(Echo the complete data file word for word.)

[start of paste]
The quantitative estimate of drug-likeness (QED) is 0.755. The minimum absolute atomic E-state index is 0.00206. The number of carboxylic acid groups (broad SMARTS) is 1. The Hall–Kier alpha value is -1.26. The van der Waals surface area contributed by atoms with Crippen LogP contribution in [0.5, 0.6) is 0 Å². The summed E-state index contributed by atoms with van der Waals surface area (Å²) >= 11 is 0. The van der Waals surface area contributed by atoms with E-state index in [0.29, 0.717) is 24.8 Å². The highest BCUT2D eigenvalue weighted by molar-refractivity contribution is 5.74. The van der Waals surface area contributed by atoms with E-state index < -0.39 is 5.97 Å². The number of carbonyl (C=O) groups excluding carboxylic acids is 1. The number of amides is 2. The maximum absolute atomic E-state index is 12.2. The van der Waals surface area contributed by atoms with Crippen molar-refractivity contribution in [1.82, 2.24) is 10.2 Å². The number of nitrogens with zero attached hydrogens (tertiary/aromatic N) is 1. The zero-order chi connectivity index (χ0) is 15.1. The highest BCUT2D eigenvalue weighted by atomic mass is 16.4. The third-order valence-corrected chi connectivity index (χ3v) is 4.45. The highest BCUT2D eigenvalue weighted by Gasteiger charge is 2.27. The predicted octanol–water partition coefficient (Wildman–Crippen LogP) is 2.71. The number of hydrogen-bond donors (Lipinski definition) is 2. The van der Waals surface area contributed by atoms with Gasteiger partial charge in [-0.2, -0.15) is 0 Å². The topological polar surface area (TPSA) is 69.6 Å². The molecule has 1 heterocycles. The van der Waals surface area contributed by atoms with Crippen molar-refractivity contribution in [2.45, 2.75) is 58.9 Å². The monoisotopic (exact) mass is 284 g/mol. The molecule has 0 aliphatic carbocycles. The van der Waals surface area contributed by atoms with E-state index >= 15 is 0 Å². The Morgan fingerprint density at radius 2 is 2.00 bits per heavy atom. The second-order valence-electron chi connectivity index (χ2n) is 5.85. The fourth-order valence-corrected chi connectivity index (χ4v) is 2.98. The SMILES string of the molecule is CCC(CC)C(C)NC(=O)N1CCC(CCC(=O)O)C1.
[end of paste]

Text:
The quantitative estimate of drug-likeness (QED) is 0.755. The minimum absolute atomic E-state index is 0.00206. The number of carboxylic acid groups (broad SMARTS) is 1. The Hall–Kier alpha value is -1.26. The van der Waals surface area contributed by atoms with Crippen LogP contribution in [0.5, 0.6) is 0 Å². The summed E-state index contributed by atoms with van der Waals surface area (Å²) >= 11 is 0. The van der Waals surface area contributed by atoms with E-state index in [0.29, 0.717) is 24.8 Å². The highest BCUT2D eigenvalue weighted by molar-refractivity contribution is 5.74. The van der Waals surface area contributed by atoms with E-state index < -0.39 is 5.97 Å². The number of carbonyl (C=O) groups excluding carboxylic acids is 1. The number of amides is 2. The maximum absolute atomic E-state index is 12.2. The van der Waals surface area contributed by atoms with Crippen molar-refractivity contribution in [1.82, 2.24) is 10.2 Å². The number of nitrogens with zero attached hydrogens (tertiary/aromatic N) is 1. The zero-order chi connectivity index (χ0) is 15.1. The highest BCUT2D eigenvalue weighted by atomic mass is 16.4. The third-order valence-corrected chi connectivity index (χ3v) is 4.45. The highest BCUT2D eigenvalue weighted by Gasteiger charge is 2.27. The predicted octanol–water partition coefficient (Wildman–Crippen LogP) is 2.71. The number of hydrogen-bond donors (Lipinski definition) is 2. The van der Waals surface area contributed by atoms with Gasteiger partial charge in [-0.2, -0.15) is 0 Å². The topological polar surface area (TPSA) is 69.6 Å². The molecule has 1 heterocycles. The van der Waals surface area contributed by atoms with Crippen molar-refractivity contribution in [2.45, 2.75) is 58.9 Å². The monoisotopic (exact) mass is 284 g/mol. The molecule has 0 aliphatic carbocycles. The van der Waals surface area contributed by atoms with E-state index >= 15 is 0 Å². The Morgan fingerprint density at radius 2 is 2.00 bits per heavy atom. The second-order valence-electron chi connectivity index (χ2n) is 5.85. The fourth-order valence-corrected chi connectivity index (χ4v) is 2.98. The SMILES string of the molecule is CCC(CC)C(C)NC(=O)N1CCC(CCC(=O)O)C1.